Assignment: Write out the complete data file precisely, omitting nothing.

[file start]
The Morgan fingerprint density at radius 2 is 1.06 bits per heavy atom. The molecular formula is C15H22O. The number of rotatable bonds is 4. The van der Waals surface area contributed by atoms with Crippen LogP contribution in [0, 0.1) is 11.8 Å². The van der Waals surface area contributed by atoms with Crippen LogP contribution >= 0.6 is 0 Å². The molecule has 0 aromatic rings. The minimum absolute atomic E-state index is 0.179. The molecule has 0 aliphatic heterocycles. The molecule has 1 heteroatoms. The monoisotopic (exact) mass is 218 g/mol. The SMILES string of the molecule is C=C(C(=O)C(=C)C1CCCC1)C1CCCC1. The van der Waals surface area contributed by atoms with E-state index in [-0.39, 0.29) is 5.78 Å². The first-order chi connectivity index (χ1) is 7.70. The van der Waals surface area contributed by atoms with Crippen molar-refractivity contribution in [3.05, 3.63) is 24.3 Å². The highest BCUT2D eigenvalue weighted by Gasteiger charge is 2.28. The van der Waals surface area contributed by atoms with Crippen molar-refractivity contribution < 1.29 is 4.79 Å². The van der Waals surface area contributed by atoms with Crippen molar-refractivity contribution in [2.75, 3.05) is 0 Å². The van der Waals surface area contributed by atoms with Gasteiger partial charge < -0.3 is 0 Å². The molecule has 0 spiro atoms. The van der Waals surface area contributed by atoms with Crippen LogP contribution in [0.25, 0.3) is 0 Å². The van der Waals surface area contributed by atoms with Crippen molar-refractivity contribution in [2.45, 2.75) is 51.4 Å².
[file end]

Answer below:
The Morgan fingerprint density at radius 2 is 1.06 bits per heavy atom. The molecular formula is C15H22O. The number of rotatable bonds is 4. The van der Waals surface area contributed by atoms with Crippen LogP contribution in [0, 0.1) is 11.8 Å². The van der Waals surface area contributed by atoms with Crippen LogP contribution >= 0.6 is 0 Å². The molecule has 0 aromatic rings. The minimum absolute atomic E-state index is 0.179. The molecule has 0 aliphatic heterocycles. The molecule has 1 heteroatoms. The monoisotopic (exact) mass is 218 g/mol. The SMILES string of the molecule is C=C(C(=O)C(=C)C1CCCC1)C1CCCC1. The van der Waals surface area contributed by atoms with E-state index in [-0.39, 0.29) is 5.78 Å². The first-order chi connectivity index (χ1) is 7.70. The van der Waals surface area contributed by atoms with Crippen molar-refractivity contribution in [3.05, 3.63) is 24.3 Å². The highest BCUT2D eigenvalue weighted by Gasteiger charge is 2.28. The van der Waals surface area contributed by atoms with Crippen molar-refractivity contribution < 1.29 is 4.79 Å². The van der Waals surface area contributed by atoms with Crippen molar-refractivity contribution in [2.75, 3.05) is 0 Å². The van der Waals surface area contributed by atoms with Gasteiger partial charge < -0.3 is 0 Å². The molecule has 0 spiro atoms. The van der Waals surface area contributed by atoms with Crippen LogP contribution in [0.25, 0.3) is 0 Å². The van der Waals surface area contributed by atoms with Crippen molar-refractivity contribution in [2.45, 2.75) is 51.4 Å².